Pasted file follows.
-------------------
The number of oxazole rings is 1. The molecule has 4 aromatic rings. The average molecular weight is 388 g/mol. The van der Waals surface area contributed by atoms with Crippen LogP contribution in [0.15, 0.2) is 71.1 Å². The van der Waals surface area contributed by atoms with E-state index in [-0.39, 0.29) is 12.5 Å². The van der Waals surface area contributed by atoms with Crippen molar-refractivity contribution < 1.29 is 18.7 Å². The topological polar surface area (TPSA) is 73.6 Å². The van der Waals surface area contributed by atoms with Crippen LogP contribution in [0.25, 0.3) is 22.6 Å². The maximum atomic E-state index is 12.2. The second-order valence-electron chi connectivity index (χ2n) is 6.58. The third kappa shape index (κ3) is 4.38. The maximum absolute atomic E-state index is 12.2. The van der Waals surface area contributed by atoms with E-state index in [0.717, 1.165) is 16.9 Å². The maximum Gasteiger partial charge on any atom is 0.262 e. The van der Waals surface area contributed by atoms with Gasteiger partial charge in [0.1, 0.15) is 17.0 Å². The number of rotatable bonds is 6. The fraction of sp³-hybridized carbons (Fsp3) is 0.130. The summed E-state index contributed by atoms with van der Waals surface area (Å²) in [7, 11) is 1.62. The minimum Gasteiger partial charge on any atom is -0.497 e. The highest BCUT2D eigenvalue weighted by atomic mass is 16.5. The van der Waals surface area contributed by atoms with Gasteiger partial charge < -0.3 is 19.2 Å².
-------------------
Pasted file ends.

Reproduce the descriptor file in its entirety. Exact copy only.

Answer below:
The number of oxazole rings is 1. The molecule has 4 aromatic rings. The average molecular weight is 388 g/mol. The van der Waals surface area contributed by atoms with Crippen LogP contribution in [0.15, 0.2) is 71.1 Å². The van der Waals surface area contributed by atoms with E-state index in [-0.39, 0.29) is 12.5 Å². The van der Waals surface area contributed by atoms with Crippen molar-refractivity contribution < 1.29 is 18.7 Å². The topological polar surface area (TPSA) is 73.6 Å². The van der Waals surface area contributed by atoms with Crippen LogP contribution in [0.25, 0.3) is 22.6 Å². The maximum atomic E-state index is 12.2. The second-order valence-electron chi connectivity index (χ2n) is 6.58. The third kappa shape index (κ3) is 4.38. The maximum absolute atomic E-state index is 12.2. The van der Waals surface area contributed by atoms with E-state index in [0.717, 1.165) is 16.9 Å². The maximum Gasteiger partial charge on any atom is 0.262 e. The van der Waals surface area contributed by atoms with Gasteiger partial charge in [0.1, 0.15) is 17.0 Å². The number of rotatable bonds is 6. The fraction of sp³-hybridized carbons (Fsp3) is 0.130. The summed E-state index contributed by atoms with van der Waals surface area (Å²) in [7, 11) is 1.62. The minimum Gasteiger partial charge on any atom is -0.497 e. The highest BCUT2D eigenvalue weighted by atomic mass is 16.5. The van der Waals surface area contributed by atoms with Gasteiger partial charge < -0.3 is 19.2 Å².